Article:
¶  The sun–warmed languor of the West Coast and its golden age of rock ’n’ roll shines through in Personal Record. It’s the aural equivalent of an afternoon jaunt up the PCH in an orange BMW 2002, fist pumping into the wind. “When I Knew” and “Stare at the Sun” rock out like the Furnaces’ finest, but with that unmistakable Eleanor gracefulness. “Echo or Encore” is a lilting love ballad underlaid with with a bossa nova beat. “I Am the Past” evokes the mystical side of the Me Decade with meandering bass clarinet and a balls–out flute solo (seriously). Though Friedberger may harbor a bit of a ’70s fetish, there’s an idiosyncrasy and intimacy to her music that’s undeniably modern. Above all, it’s pretty. “It’s such a romantic album to me,” Friedberger says. “But more so than love for another person, it’s really about a love of music.”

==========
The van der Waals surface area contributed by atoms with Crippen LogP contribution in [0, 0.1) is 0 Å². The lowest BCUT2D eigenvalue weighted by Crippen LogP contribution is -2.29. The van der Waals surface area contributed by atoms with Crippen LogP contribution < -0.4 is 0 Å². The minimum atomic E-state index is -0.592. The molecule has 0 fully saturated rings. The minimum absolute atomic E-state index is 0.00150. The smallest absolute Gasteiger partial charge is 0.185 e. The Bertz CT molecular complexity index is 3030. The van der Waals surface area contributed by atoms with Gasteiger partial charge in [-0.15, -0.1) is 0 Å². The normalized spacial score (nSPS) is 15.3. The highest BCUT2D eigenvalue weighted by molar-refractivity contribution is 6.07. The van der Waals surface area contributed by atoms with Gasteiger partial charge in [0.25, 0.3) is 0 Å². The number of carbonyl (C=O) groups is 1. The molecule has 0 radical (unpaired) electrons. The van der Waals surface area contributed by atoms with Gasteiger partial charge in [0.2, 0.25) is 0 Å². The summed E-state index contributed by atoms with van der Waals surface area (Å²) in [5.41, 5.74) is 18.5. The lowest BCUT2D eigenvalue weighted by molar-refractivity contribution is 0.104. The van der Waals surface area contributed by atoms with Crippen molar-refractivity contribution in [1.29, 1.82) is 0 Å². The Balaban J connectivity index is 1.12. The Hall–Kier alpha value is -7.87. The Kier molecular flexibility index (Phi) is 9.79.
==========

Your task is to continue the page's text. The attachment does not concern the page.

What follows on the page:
Biography by Heather Phares
¶  Restless sonic chameleons the Fiery Furnaces revolve around the brother and sister duo of Matthew and Eleanor Friedberger, whose prickly childhood relationship and musical family set the stage for their playful, unpredictable music. The Friedbergers' grandmother was a musician and choir director at a Greek Orthodox church near the family's home in Oak Park, IL; their mother, who had a penchant for Gilbert & Sullivan, played piano and guitar and sang; and throughout school, Matthew played standup bass. While The Friedbergers weren't the closest of siblings growing up, after college and separate trips abroad they returned to Oak Park and began working on music together. The pair mixed simple, poppy melodies with a dizzying array of wordplay, sounds, and influences, including the Who, Captain Beefheart, Os Mutantes; dashes of folk, blues, and garage rock; and Eleanor's adventures in Europe. In 2000, they moved to Brooklyn, took day jobs, and began playing as the Fiery Furnaces late in the year.